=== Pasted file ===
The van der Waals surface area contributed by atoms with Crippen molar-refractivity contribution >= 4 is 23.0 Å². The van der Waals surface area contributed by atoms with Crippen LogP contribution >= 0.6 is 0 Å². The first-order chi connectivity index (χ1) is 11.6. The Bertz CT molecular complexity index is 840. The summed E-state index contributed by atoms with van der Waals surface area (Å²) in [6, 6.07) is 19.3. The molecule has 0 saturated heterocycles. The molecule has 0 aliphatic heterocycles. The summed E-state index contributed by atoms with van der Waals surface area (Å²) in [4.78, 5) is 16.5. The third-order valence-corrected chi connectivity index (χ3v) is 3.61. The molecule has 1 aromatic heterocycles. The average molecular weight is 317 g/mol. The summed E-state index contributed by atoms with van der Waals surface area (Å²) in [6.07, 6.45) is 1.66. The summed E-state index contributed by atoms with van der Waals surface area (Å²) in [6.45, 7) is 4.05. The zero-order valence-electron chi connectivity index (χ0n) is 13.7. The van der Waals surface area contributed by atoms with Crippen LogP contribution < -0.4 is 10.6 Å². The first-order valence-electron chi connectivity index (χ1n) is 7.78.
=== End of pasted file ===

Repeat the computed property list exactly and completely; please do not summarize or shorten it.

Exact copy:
The van der Waals surface area contributed by atoms with Crippen molar-refractivity contribution >= 4 is 23.0 Å². The van der Waals surface area contributed by atoms with Crippen LogP contribution >= 0.6 is 0 Å². The first-order chi connectivity index (χ1) is 11.6. The Bertz CT molecular complexity index is 840. The summed E-state index contributed by atoms with van der Waals surface area (Å²) in [6, 6.07) is 19.3. The molecule has 0 saturated heterocycles. The molecule has 0 aliphatic heterocycles. The summed E-state index contributed by atoms with van der Waals surface area (Å²) in [4.78, 5) is 16.5. The third-order valence-corrected chi connectivity index (χ3v) is 3.61. The molecule has 1 aromatic heterocycles. The average molecular weight is 317 g/mol. The summed E-state index contributed by atoms with van der Waals surface area (Å²) in [6.07, 6.45) is 1.66. The summed E-state index contributed by atoms with van der Waals surface area (Å²) in [6.45, 7) is 4.05. The zero-order valence-electron chi connectivity index (χ0n) is 13.7. The van der Waals surface area contributed by atoms with Crippen LogP contribution < -0.4 is 10.6 Å². The first-order valence-electron chi connectivity index (χ1n) is 7.78.